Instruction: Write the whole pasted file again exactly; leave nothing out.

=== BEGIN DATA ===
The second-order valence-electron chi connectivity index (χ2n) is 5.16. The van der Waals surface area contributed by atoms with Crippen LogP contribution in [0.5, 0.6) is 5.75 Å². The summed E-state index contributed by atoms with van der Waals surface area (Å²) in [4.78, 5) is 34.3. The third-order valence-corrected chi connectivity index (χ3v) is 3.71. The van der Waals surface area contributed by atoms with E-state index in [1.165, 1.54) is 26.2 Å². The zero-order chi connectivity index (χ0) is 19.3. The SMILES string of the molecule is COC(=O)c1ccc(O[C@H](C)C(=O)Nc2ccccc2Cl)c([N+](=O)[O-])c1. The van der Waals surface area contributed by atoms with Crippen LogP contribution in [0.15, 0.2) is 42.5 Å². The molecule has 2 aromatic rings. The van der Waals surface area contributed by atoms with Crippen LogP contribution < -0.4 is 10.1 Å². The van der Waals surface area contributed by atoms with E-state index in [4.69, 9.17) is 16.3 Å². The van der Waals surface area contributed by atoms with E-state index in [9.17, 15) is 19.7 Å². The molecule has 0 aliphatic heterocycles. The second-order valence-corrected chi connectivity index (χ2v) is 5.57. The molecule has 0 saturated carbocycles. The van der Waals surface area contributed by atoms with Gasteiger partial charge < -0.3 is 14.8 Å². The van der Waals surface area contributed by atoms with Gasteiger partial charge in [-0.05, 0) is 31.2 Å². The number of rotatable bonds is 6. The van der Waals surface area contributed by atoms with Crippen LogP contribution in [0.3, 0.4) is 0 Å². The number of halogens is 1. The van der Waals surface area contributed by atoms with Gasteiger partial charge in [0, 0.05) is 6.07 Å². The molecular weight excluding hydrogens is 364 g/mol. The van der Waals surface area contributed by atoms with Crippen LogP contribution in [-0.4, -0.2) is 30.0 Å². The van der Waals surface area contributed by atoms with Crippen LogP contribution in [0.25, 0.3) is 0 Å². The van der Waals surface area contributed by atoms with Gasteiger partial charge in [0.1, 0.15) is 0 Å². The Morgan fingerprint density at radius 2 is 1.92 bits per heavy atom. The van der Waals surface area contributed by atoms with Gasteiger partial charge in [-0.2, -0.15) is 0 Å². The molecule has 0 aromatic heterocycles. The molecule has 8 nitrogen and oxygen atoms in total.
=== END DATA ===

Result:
The second-order valence-electron chi connectivity index (χ2n) is 5.16. The van der Waals surface area contributed by atoms with Crippen LogP contribution in [0.5, 0.6) is 5.75 Å². The summed E-state index contributed by atoms with van der Waals surface area (Å²) in [4.78, 5) is 34.3. The third-order valence-corrected chi connectivity index (χ3v) is 3.71. The van der Waals surface area contributed by atoms with E-state index in [1.165, 1.54) is 26.2 Å². The zero-order chi connectivity index (χ0) is 19.3. The SMILES string of the molecule is COC(=O)c1ccc(O[C@H](C)C(=O)Nc2ccccc2Cl)c([N+](=O)[O-])c1. The van der Waals surface area contributed by atoms with Crippen LogP contribution in [0.15, 0.2) is 42.5 Å². The molecule has 2 aromatic rings. The van der Waals surface area contributed by atoms with Crippen LogP contribution < -0.4 is 10.1 Å². The van der Waals surface area contributed by atoms with E-state index in [4.69, 9.17) is 16.3 Å². The van der Waals surface area contributed by atoms with E-state index in [9.17, 15) is 19.7 Å². The molecule has 0 aliphatic heterocycles. The second-order valence-corrected chi connectivity index (χ2v) is 5.57. The molecule has 0 saturated carbocycles. The van der Waals surface area contributed by atoms with Gasteiger partial charge < -0.3 is 14.8 Å². The van der Waals surface area contributed by atoms with Gasteiger partial charge in [-0.05, 0) is 31.2 Å². The number of rotatable bonds is 6. The van der Waals surface area contributed by atoms with Crippen LogP contribution in [0.3, 0.4) is 0 Å². The number of halogens is 1. The van der Waals surface area contributed by atoms with Gasteiger partial charge in [0, 0.05) is 6.07 Å². The molecular weight excluding hydrogens is 364 g/mol. The van der Waals surface area contributed by atoms with Crippen LogP contribution in [-0.4, -0.2) is 30.0 Å². The van der Waals surface area contributed by atoms with Crippen LogP contribution in [0.25, 0.3) is 0 Å². The van der Waals surface area contributed by atoms with Gasteiger partial charge in [0.1, 0.15) is 0 Å². The Morgan fingerprint density at radius 2 is 1.92 bits per heavy atom. The van der Waals surface area contributed by atoms with Gasteiger partial charge in [-0.2, -0.15) is 0 Å². The molecule has 0 aromatic heterocycles. The molecule has 8 nitrogen and oxygen atoms in total.